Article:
Pre-Release Movie ‘Hacker’ Indicted By The Feds

The U.S Department of Justice has accused a 28-year-old Dutchman of stealing pre-release digital copies of the Hollywood blockbusters “How Do You Know,” "Rango" and “Megamind.” The indictment comes on the heels of the Sony hack, which prompted Hollywood to demand tougher cybersecurity laws.

hackedYear in and year out dozens of movies leak online, some long before they are set to appear in theaters.

These pre-release leaks are of great concern to Hollywood and the cases often see the FBI become involved. But despite law enforcement’s best efforts the leakers are seldom identified.

This week, however, a federal grand jury in Los Angeles indicted Dutch resident Joey Vogelaar for unlawfully obtaining three Hollywood movies back in November 2010.

The now 28-year-old from Delft allegedly accessed the Sony Pictures Entertainment film “How Do You Know,” Paramount’s “Rango” and the Dreamworks movie “Megamind,” all of which were unreleased at the time.

A copy of the indictment obtained by TF (pdf) shows that Vogelaar, also known under the aliases “TyPeR” and “neXus”, is accused of computer hacking and identity theft. Interestingly, no copyright infringement charges have been filed.

The Dutchman allegedly “hacked” into the computer of a company involved in the production of the three movies. The term “hacking” should be used loosely here, as Vogelaar appears to have accessed the computer with the login credentials of an employee, who’s mentioned by the initials T.H.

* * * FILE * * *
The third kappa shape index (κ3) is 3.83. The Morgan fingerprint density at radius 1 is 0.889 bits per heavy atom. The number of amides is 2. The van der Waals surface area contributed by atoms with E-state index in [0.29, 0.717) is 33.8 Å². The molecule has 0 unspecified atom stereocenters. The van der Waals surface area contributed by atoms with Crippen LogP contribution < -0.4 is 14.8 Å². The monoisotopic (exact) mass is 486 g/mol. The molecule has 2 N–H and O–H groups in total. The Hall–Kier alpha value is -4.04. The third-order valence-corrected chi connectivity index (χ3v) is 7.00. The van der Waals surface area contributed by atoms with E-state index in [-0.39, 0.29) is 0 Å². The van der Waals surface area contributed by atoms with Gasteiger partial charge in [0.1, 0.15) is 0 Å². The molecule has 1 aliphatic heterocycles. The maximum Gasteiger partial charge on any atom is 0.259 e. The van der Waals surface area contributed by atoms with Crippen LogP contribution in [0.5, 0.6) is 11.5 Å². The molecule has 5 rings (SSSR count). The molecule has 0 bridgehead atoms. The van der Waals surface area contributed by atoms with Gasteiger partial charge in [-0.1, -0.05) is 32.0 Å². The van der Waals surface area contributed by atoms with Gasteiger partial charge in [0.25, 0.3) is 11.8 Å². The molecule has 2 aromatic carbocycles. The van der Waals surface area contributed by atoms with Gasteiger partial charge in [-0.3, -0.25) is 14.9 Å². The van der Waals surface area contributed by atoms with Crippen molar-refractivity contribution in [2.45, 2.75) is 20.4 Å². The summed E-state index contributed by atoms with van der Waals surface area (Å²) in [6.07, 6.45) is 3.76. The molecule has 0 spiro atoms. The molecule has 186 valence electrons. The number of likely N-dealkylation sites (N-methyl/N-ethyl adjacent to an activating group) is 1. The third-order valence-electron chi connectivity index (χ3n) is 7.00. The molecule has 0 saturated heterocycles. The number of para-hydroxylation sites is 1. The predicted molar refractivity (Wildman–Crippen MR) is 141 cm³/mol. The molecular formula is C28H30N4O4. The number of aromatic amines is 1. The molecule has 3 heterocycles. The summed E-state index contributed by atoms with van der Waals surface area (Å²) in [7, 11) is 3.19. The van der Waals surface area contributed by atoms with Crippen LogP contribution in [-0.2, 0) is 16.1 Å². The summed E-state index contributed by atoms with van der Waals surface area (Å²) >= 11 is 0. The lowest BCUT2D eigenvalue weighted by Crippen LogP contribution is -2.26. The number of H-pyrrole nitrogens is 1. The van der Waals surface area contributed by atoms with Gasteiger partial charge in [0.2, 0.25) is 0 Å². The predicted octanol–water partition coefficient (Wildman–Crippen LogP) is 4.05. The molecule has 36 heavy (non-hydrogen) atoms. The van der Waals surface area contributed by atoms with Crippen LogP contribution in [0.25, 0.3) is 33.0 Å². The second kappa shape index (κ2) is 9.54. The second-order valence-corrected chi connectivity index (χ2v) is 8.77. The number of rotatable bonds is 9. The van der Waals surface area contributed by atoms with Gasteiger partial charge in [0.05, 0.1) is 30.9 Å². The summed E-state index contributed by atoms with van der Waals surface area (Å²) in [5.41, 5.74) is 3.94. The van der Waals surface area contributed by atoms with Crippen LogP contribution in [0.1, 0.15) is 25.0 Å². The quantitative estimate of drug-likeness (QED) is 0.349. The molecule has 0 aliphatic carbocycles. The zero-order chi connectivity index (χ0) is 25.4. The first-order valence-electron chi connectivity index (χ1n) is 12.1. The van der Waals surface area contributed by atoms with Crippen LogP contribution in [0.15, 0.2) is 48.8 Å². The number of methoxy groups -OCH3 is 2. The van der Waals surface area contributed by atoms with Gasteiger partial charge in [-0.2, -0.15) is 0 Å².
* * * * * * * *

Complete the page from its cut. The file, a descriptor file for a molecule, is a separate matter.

How the man obtained the login credentials is unknown, but it’s not unlikely that they were already available online.

For the computer hacking charge Vogelaar faces five years in prison, and a possible identity theft sentence could add two more years – if he’s extradited to the United States.

First the defendant will have to be served but according to his father, Ben, they haven’t yet been informed of the charges. “We’ll wait, it’ll be okay,” he says.

The Department of Justice is taking the case very seriously, especially with the Sony hack fresh in mind. This hack put cybersecurity firmly back on top of the political agenda and in part triggered President Obama’s new cybersecurity plans.

MPAA CEO Chris Dodd said that because of hackers certain companies have their “digital products exposed and available online for anyone to loot.”

“That’s why law enforcement must be given the resources they need to police these criminal activities,” Dodd noted at the time.

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